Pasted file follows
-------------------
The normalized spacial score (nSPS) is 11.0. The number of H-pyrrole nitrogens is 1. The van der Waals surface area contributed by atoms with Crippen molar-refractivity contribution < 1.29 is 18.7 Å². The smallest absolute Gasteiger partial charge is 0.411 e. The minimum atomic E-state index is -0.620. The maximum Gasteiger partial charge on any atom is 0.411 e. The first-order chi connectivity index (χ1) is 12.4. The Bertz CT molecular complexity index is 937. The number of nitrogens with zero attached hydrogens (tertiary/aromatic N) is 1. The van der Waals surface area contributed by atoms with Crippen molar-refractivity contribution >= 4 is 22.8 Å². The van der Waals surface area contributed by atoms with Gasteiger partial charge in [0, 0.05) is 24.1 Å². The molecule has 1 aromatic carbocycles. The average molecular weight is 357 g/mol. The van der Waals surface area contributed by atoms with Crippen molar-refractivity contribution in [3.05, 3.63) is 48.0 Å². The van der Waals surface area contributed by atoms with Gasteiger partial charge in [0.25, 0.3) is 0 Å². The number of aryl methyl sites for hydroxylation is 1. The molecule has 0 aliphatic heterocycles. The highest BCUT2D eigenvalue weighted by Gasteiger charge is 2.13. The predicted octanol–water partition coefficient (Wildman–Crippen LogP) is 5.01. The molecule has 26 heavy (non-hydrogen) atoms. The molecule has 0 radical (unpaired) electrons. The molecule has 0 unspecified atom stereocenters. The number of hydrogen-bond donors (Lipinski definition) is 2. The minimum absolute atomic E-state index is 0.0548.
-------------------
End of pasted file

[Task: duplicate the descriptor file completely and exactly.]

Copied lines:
The normalized spacial score (nSPS) is 11.0. The number of H-pyrrole nitrogens is 1. The van der Waals surface area contributed by atoms with Crippen molar-refractivity contribution < 1.29 is 18.7 Å². The smallest absolute Gasteiger partial charge is 0.411 e. The minimum atomic E-state index is -0.620. The maximum Gasteiger partial charge on any atom is 0.411 e. The first-order chi connectivity index (χ1) is 12.4. The Bertz CT molecular complexity index is 937. The number of nitrogens with zero attached hydrogens (tertiary/aromatic N) is 1. The van der Waals surface area contributed by atoms with Crippen molar-refractivity contribution >= 4 is 22.8 Å². The van der Waals surface area contributed by atoms with Gasteiger partial charge in [0, 0.05) is 24.1 Å². The molecule has 1 aromatic carbocycles. The average molecular weight is 357 g/mol. The van der Waals surface area contributed by atoms with Crippen molar-refractivity contribution in [3.05, 3.63) is 48.0 Å². The van der Waals surface area contributed by atoms with Gasteiger partial charge in [0.25, 0.3) is 0 Å². The number of aryl methyl sites for hydroxylation is 1. The molecule has 0 aliphatic heterocycles. The highest BCUT2D eigenvalue weighted by Gasteiger charge is 2.13. The predicted octanol–water partition coefficient (Wildman–Crippen LogP) is 5.01. The molecule has 26 heavy (non-hydrogen) atoms. The molecule has 0 radical (unpaired) electrons. The molecule has 0 unspecified atom stereocenters. The number of hydrogen-bond donors (Lipinski definition) is 2. The minimum absolute atomic E-state index is 0.0548.